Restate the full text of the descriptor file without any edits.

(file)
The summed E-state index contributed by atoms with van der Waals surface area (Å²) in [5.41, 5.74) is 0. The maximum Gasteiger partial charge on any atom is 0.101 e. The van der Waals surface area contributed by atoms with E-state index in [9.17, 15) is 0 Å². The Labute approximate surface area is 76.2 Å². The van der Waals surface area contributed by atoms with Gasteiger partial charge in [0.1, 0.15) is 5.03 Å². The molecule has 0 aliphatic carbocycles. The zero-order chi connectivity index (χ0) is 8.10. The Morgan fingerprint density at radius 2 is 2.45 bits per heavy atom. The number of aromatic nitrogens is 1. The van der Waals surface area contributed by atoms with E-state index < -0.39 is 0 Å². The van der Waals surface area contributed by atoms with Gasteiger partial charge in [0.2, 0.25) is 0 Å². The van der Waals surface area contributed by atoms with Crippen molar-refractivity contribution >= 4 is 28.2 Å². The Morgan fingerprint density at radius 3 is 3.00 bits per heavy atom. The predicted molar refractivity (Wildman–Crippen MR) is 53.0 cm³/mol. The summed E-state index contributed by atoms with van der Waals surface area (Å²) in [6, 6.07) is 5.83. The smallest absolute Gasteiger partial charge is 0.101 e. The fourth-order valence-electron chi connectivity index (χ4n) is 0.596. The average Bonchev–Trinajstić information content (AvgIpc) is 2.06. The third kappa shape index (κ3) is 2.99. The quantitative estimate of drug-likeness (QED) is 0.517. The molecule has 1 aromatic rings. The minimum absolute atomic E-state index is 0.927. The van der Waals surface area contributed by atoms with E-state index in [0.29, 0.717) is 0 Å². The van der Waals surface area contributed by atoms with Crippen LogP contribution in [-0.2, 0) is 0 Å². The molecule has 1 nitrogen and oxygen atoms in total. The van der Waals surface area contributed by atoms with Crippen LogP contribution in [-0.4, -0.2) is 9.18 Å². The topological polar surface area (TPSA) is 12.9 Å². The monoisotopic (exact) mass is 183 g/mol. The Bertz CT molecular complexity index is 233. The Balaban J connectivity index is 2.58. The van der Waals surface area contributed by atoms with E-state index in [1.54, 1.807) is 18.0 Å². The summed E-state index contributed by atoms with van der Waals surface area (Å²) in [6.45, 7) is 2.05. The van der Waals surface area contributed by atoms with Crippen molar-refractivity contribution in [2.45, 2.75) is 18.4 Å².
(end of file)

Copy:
The summed E-state index contributed by atoms with van der Waals surface area (Å²) in [5.41, 5.74) is 0. The maximum Gasteiger partial charge on any atom is 0.101 e. The van der Waals surface area contributed by atoms with E-state index in [9.17, 15) is 0 Å². The Labute approximate surface area is 76.2 Å². The van der Waals surface area contributed by atoms with Gasteiger partial charge in [0.1, 0.15) is 5.03 Å². The molecule has 0 aliphatic carbocycles. The zero-order chi connectivity index (χ0) is 8.10. The Morgan fingerprint density at radius 2 is 2.45 bits per heavy atom. The number of aromatic nitrogens is 1. The van der Waals surface area contributed by atoms with E-state index < -0.39 is 0 Å². The van der Waals surface area contributed by atoms with Gasteiger partial charge in [0.2, 0.25) is 0 Å². The van der Waals surface area contributed by atoms with Crippen molar-refractivity contribution >= 4 is 28.2 Å². The Morgan fingerprint density at radius 3 is 3.00 bits per heavy atom. The predicted molar refractivity (Wildman–Crippen MR) is 53.0 cm³/mol. The summed E-state index contributed by atoms with van der Waals surface area (Å²) in [6, 6.07) is 5.83. The smallest absolute Gasteiger partial charge is 0.101 e. The fourth-order valence-electron chi connectivity index (χ4n) is 0.596. The average Bonchev–Trinajstić information content (AvgIpc) is 2.06. The third kappa shape index (κ3) is 2.99. The quantitative estimate of drug-likeness (QED) is 0.517. The molecule has 1 aromatic rings. The minimum absolute atomic E-state index is 0.927. The van der Waals surface area contributed by atoms with E-state index in [0.29, 0.717) is 0 Å². The van der Waals surface area contributed by atoms with Crippen LogP contribution in [-0.2, 0) is 0 Å². The molecule has 1 nitrogen and oxygen atoms in total. The van der Waals surface area contributed by atoms with Crippen LogP contribution in [-0.4, -0.2) is 9.18 Å². The topological polar surface area (TPSA) is 12.9 Å². The monoisotopic (exact) mass is 183 g/mol. The Bertz CT molecular complexity index is 233. The Balaban J connectivity index is 2.58. The van der Waals surface area contributed by atoms with E-state index in [1.54, 1.807) is 18.0 Å². The summed E-state index contributed by atoms with van der Waals surface area (Å²) in [6.45, 7) is 2.05. The van der Waals surface area contributed by atoms with Crippen molar-refractivity contribution in [2.45, 2.75) is 18.4 Å².